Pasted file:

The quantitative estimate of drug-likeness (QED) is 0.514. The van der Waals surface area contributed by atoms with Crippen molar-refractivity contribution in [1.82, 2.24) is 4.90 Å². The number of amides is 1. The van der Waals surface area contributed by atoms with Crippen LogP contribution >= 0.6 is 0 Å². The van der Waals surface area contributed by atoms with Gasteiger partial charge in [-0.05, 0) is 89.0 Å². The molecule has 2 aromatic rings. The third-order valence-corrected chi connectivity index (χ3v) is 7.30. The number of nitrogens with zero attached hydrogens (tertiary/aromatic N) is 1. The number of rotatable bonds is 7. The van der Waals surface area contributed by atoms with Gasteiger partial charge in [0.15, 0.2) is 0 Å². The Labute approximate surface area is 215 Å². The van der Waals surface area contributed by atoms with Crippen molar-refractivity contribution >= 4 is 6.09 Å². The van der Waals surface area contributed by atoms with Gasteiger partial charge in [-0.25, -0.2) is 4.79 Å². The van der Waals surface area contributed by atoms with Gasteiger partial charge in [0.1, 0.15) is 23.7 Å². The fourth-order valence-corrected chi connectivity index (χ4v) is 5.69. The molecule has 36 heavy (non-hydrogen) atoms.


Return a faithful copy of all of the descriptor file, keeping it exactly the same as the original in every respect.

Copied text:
The quantitative estimate of drug-likeness (QED) is 0.514. The van der Waals surface area contributed by atoms with Crippen molar-refractivity contribution in [1.82, 2.24) is 4.90 Å². The number of amides is 1. The van der Waals surface area contributed by atoms with Crippen LogP contribution >= 0.6 is 0 Å². The van der Waals surface area contributed by atoms with Gasteiger partial charge in [-0.05, 0) is 89.0 Å². The molecule has 2 aromatic rings. The third-order valence-corrected chi connectivity index (χ3v) is 7.30. The number of nitrogens with zero attached hydrogens (tertiary/aromatic N) is 1. The number of rotatable bonds is 7. The van der Waals surface area contributed by atoms with Gasteiger partial charge in [0.15, 0.2) is 0 Å². The Labute approximate surface area is 215 Å². The van der Waals surface area contributed by atoms with Crippen molar-refractivity contribution >= 4 is 6.09 Å². The van der Waals surface area contributed by atoms with Gasteiger partial charge in [-0.25, -0.2) is 4.79 Å². The van der Waals surface area contributed by atoms with Gasteiger partial charge in [0.1, 0.15) is 23.7 Å². The fourth-order valence-corrected chi connectivity index (χ4v) is 5.69. The molecule has 36 heavy (non-hydrogen) atoms.